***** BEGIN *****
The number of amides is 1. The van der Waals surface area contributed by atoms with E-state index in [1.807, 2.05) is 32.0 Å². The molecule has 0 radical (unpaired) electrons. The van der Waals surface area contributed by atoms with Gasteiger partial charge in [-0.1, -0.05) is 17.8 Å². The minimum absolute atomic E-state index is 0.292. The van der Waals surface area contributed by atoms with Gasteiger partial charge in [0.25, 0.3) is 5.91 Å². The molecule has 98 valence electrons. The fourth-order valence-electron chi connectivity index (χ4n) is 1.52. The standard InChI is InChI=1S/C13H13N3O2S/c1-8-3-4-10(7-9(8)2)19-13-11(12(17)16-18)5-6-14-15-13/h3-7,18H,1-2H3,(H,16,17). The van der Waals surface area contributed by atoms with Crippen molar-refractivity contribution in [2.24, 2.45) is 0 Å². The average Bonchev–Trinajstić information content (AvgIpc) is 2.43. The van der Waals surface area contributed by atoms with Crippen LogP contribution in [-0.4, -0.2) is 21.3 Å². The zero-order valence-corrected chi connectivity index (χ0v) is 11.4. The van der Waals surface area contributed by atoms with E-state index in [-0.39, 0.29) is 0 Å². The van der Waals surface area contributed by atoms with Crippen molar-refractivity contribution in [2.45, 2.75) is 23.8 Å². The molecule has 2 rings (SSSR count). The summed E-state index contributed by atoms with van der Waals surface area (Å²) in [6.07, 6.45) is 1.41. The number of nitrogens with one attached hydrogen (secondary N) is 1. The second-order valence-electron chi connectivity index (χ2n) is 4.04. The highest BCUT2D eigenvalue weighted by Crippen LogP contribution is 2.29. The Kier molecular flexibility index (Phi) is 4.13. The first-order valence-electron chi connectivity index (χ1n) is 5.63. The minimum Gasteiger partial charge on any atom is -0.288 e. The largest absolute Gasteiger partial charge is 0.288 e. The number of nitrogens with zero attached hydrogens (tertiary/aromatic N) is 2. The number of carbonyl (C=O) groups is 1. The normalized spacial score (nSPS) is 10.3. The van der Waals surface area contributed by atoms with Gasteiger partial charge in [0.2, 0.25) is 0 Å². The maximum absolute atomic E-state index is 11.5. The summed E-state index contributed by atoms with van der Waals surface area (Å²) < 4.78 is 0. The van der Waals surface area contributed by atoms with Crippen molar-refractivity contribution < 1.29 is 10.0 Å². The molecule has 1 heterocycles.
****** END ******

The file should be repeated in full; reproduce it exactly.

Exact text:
The number of amides is 1. The van der Waals surface area contributed by atoms with E-state index in [1.807, 2.05) is 32.0 Å². The molecule has 0 radical (unpaired) electrons. The van der Waals surface area contributed by atoms with Gasteiger partial charge in [-0.1, -0.05) is 17.8 Å². The minimum absolute atomic E-state index is 0.292. The van der Waals surface area contributed by atoms with Gasteiger partial charge in [0.25, 0.3) is 5.91 Å². The molecule has 98 valence electrons. The fourth-order valence-electron chi connectivity index (χ4n) is 1.52. The standard InChI is InChI=1S/C13H13N3O2S/c1-8-3-4-10(7-9(8)2)19-13-11(12(17)16-18)5-6-14-15-13/h3-7,18H,1-2H3,(H,16,17). The van der Waals surface area contributed by atoms with Crippen molar-refractivity contribution in [2.24, 2.45) is 0 Å². The average Bonchev–Trinajstić information content (AvgIpc) is 2.43. The van der Waals surface area contributed by atoms with Crippen LogP contribution in [-0.4, -0.2) is 21.3 Å². The zero-order valence-corrected chi connectivity index (χ0v) is 11.4. The van der Waals surface area contributed by atoms with E-state index in [-0.39, 0.29) is 0 Å². The van der Waals surface area contributed by atoms with Crippen molar-refractivity contribution in [2.45, 2.75) is 23.8 Å². The molecule has 2 rings (SSSR count). The summed E-state index contributed by atoms with van der Waals surface area (Å²) in [6.07, 6.45) is 1.41. The number of nitrogens with one attached hydrogen (secondary N) is 1. The second-order valence-electron chi connectivity index (χ2n) is 4.04. The highest BCUT2D eigenvalue weighted by Crippen LogP contribution is 2.29. The Kier molecular flexibility index (Phi) is 4.13. The first-order valence-electron chi connectivity index (χ1n) is 5.63. The minimum Gasteiger partial charge on any atom is -0.288 e. The largest absolute Gasteiger partial charge is 0.288 e. The number of nitrogens with zero attached hydrogens (tertiary/aromatic N) is 2. The number of carbonyl (C=O) groups is 1. The normalized spacial score (nSPS) is 10.3. The van der Waals surface area contributed by atoms with Gasteiger partial charge in [0.2, 0.25) is 0 Å². The maximum absolute atomic E-state index is 11.5. The summed E-state index contributed by atoms with van der Waals surface area (Å²) < 4.78 is 0. The van der Waals surface area contributed by atoms with Crippen molar-refractivity contribution < 1.29 is 10.0 Å². The molecule has 1 heterocycles.